Frank Cotolo's Rocket Science

I care for drama. It gives me great comfort to realize why drama exists and how it is distinguished from reality and its importance in contrast to peace.

Most people I have ever known link drama with fear. I did once, too, most likely because I was raised as a Roman Catholic. The Roman Catholic Church of the 1950s ruthlessly defined drama as fear. It was a crime with many victims, some still walking the planet thinking they are gifted with faith and touched by divinity.

For me, being a writer has been the divine experience, which in itself includes the drama of understanding drama and how it is distinguished from reality. Surely in drama there is fear but drama’s contents, by definition, always employ a host of high emotional qualities. Drama works like a bellows pump. It breathes in and blows out. It is a tool of positive displacement.

All the years of reading fiction and watching screenplays come to life in film and seeing theater pieces did little to separate drama from reality. When I finally found my voice as a writer, I clearly saw the distinction between the art/science of writing (drama) and the randomness of living (reality).

There is no drama in that. Discovering the essence of drama is an experience in reality, mostly because it takes awfully long for the distinction to arrive; also because there is nothing one may do to provoke its arrival.

A paradox.

I was fortunate, though, because my early tendency to be creative turned out to be natural, so no matter the time it took for my enlightenment I was more likely to be awakened than others—say those who have no penchant for creating drama as an entity, that is, a piece of fiction with a beginning, middle and end.

For instance, my father never realized drama and reality are diametrical. My father was highly uneducated, leaving grade school to become a plumber, as guided by his mysteriously underworld-connected father. What my father thought was an endless drama from youth until his untimely death was simply reality.

Within my life span, of course, have been and will be many situations and circumstances that have a semblance of drama. There have been and will be tales of specific scenarios that all have beginnings, middles and ends. However, on the stage of reality, they are traveling shows ridden with romance and anger and joy and depression and yes, fear. They play themselves out in various measures of time and are not slaves to reasoning because reality is sloppy, while drama is calculated and prescribed. Indeed, these thunderstorms of reality are not neatly resolved in their feeble endings; nor are they smoothly transitional in their middles; nor are they perfectly clear in their beginnings.

This is why I care for drama and even when I am not writing it I am aware of the petty plays performed for me and with me in real time. Drama helps me tolerate the vacancy of reality. It helps me carry the weight of reality through life’s meaningless perpetuation.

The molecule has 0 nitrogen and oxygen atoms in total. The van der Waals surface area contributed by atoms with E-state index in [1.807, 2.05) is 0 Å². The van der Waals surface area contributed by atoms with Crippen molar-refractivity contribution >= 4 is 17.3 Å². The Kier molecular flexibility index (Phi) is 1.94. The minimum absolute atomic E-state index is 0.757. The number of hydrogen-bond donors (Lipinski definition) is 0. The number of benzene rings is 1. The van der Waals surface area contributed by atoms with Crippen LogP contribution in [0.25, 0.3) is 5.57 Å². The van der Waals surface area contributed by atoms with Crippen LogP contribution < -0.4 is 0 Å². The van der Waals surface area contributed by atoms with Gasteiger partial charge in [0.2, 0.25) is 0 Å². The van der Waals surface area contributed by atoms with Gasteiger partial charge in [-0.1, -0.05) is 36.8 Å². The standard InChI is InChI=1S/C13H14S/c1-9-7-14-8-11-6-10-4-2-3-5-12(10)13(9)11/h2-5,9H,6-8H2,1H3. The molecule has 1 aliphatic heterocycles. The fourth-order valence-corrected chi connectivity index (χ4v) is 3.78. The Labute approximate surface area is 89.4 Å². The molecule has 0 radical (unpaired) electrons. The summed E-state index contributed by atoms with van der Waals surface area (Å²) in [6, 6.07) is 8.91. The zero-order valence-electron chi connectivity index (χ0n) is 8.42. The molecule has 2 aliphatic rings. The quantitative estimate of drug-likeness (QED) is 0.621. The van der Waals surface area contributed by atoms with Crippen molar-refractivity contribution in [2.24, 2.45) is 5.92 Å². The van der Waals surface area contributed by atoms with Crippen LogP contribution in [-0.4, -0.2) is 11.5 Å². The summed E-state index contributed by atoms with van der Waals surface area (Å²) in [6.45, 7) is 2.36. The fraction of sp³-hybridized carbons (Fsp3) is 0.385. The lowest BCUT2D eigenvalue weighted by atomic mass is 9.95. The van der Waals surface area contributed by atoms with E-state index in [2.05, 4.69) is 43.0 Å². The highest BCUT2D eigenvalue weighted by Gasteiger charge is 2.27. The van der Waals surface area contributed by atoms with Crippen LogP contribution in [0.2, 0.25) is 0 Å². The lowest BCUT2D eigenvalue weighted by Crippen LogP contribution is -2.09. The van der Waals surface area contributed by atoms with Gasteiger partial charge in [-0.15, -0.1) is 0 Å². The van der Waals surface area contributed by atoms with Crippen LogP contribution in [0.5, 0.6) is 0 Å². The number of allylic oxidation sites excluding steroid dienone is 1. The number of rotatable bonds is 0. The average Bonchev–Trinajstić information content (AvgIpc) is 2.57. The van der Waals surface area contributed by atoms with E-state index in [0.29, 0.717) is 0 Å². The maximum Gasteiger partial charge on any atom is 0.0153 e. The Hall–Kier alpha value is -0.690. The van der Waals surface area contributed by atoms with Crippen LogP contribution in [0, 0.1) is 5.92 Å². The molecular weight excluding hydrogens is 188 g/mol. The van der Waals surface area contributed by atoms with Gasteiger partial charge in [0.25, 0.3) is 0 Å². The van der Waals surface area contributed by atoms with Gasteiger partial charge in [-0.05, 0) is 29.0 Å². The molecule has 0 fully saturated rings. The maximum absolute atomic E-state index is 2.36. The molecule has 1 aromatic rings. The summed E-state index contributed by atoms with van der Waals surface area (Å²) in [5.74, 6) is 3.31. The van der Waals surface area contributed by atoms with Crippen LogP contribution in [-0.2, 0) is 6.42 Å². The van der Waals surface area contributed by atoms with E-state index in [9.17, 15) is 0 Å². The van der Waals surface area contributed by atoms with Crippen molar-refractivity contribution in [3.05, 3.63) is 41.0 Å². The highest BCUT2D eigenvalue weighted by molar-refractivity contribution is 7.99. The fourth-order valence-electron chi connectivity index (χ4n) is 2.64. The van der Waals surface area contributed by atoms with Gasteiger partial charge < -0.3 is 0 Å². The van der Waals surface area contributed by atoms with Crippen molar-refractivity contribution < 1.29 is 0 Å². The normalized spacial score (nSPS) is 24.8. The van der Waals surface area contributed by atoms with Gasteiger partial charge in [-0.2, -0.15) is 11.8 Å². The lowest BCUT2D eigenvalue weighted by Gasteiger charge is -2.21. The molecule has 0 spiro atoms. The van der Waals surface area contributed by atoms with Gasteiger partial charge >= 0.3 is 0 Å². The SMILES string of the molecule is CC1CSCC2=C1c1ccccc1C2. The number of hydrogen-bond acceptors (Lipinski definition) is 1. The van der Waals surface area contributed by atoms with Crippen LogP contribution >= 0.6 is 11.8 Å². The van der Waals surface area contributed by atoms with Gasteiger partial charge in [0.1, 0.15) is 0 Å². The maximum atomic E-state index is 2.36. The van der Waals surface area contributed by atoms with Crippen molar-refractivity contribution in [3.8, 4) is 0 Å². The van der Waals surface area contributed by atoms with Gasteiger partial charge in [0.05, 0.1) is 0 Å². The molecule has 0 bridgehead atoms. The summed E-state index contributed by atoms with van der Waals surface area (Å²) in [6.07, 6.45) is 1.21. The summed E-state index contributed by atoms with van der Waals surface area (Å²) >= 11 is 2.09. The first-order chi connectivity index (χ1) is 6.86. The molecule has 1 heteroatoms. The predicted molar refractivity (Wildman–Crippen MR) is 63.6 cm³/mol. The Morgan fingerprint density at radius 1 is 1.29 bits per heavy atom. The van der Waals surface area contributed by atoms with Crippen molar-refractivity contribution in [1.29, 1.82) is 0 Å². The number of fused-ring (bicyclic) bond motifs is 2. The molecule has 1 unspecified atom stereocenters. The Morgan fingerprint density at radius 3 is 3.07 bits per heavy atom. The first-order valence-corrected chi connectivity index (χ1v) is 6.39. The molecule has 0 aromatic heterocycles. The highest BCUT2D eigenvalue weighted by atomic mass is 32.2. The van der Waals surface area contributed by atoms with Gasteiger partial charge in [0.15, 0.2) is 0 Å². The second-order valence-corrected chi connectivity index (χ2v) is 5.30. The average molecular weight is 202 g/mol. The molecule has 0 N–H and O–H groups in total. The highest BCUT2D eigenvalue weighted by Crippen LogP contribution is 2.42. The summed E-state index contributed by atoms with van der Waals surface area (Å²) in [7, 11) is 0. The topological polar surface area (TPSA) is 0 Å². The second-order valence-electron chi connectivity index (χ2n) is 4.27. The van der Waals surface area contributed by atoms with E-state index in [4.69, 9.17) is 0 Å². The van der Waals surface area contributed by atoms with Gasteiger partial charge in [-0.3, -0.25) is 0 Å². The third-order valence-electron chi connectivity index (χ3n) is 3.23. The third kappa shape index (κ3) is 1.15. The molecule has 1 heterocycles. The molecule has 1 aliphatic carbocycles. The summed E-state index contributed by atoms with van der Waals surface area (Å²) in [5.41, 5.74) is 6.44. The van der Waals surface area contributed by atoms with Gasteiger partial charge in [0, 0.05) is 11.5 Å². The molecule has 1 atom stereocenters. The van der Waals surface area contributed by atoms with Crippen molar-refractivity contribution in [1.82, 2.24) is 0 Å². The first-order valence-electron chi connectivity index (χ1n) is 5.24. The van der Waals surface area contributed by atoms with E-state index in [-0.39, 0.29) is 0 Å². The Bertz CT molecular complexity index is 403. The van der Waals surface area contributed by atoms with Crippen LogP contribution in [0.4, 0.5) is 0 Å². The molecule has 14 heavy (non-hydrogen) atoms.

A school of thought attended by some creative minds is to produce art that marries drama and reality. They have the audacity to label it “realism” and not, simply, “real.” The “ism” makes all of the difference. Realism in art, however, is related to drama but drama never disguises itself as “dramacism” [sic] because it is merely drama. Even non-fiction (an intellectual form of realism) has a dramatic backbone. An essay asks a question (the beginning), entertains with serious considerations concerning a solution (the middle) and then answers the question (the end). Life should be so neat.

Back to my father.

In any drama, my father demanded a neat ending. Perhaps his definition of “neat ending” was infantile but still he wanted only satisfaction as a reward for his audience. Without the training or experience to explain his need for satisfaction, my father knew the essence of drama—he knew that its singularly important task is to resolve the conflicts presented as adroitly as possible. The style my father demanded, of course, was that of obvious punctuation, not subtlety. Nonetheless, the results equal satisfaction. Tragedy or comedy, no question of conflict or character must go unanswered.

Characters and their conflicts fuel drama. They do so, as well, in reality. However, reality has no mercy; it’s a miserable organizer, a bad storyteller, and a subscriber to morbid conclusions with no moral. Shakespeare knew this as well as Alfred Hitchcock knew it. You know it.

In reality, nothing ends well. But drama is forever.

“Oh, life could be a dream
If only all my precious plans would come true
If you would let me spend my whole life lovin’ you
Life could be a dream, sweetheart

“Sh-boom sh-boom, ya-da-da da-da-da da-da-da da
Sh-boom sh-boom, ya-da-da da-da-da da-da-da da
Sh-boom sh-boom.”

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1 Comment

  • Frank, good to see you’re still contributing with your manifest skills at writing and humor. Lying just below the veneer of the “comic” are the profound observations of a poet and a philosopher. This piece is a prime example of that. Keep up the good work, my friend. – Doc

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